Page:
Loren Seibold, Senior Pastor, Worthington SDA Church, Worthington, Ohio

Summary: The author stresses that just as we are stewards of God’s material world, we are stewards of His people—?care? givers together, with Him. Read the four principles for family stewardship and learn how we can more delicately love, cherish, and take care of our families, according to the guidelines of His Word.

Delicate relationships. Be subject to one another out of reverence for Christ. Wives, be subject to your husbands, as to the Lord?. Love your wives, as Christ loved the church and gave himself up for her?. Children, obey your parents in the Lord, for this is right. Fathers, do not provoke your children to anger, but bring them up in the discipline and instruction of the Lord? (Ephesians 5:21-22, 25, 6:1, 4).

It is a pity that we often don’t let stewardship extend its influence and embrace all of the gifts God has given us. Take our families, for example. Our people are undoubtedly more valuable than our money. And in many ways, money is easier to manage. Within the family, we find ourselves engaged in life’s most delicate relationships. How we manage our families is the single most important task of stewardship. And this task has been given to us as a trust.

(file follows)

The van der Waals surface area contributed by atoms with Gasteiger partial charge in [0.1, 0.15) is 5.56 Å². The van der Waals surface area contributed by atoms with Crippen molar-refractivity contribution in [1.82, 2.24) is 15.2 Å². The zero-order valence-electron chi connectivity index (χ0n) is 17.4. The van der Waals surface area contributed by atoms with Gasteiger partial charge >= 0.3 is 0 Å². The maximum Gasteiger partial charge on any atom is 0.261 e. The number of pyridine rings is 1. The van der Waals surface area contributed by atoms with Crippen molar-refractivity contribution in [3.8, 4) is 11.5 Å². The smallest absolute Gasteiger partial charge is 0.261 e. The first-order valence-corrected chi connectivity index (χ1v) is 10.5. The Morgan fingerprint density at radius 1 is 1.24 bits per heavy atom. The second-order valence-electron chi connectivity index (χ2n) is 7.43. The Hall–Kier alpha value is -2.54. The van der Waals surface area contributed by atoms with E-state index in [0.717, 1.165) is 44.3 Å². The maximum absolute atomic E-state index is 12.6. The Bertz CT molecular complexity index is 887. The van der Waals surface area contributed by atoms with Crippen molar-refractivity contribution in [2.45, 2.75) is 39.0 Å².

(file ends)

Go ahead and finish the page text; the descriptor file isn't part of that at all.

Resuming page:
Principles for family stewardship. In a business, a boss can fire uncooperative employees, but the management of a family operates on different principles. Paul addresses these principles as he instructs families in Ephesians 5 and 6:

1. Stewards of family love

Family members must be good stewards of family love. ?Husbands, love your wives,? says Paul, ?as Christ loved the church and gave himself for her? (Eph 5:25). We live in a world that has greatly cheapened the word ?love.? It has come to mean anything from a mild preference to raging lust. Yet real love—the kind that is ?patient and kind ? not jealous or boastful ? not arrogant or rude ? that does not insist on its own way ? is not irritable or resentful ? does not rejoice at wrong, but rejoices in the right,? the kind of love that ?bears all things, believes all things, hopes all things, endures all things?—this kind of love is the bond that holds families together (1 Cor 13). But—like money—love can be lost.

I once met a couple whose whole conversation revolved around the new things they were going to buy. I never heard them speak of each other’s feelings or concerns. They only spoke about the new car, the new stereo, the new house, the new clothing. All of the love they might have invested in one another, they spent on things. I wasn’t surprised when their marriage ended. They’d spent love, not on one another, but on things that were merely temporary.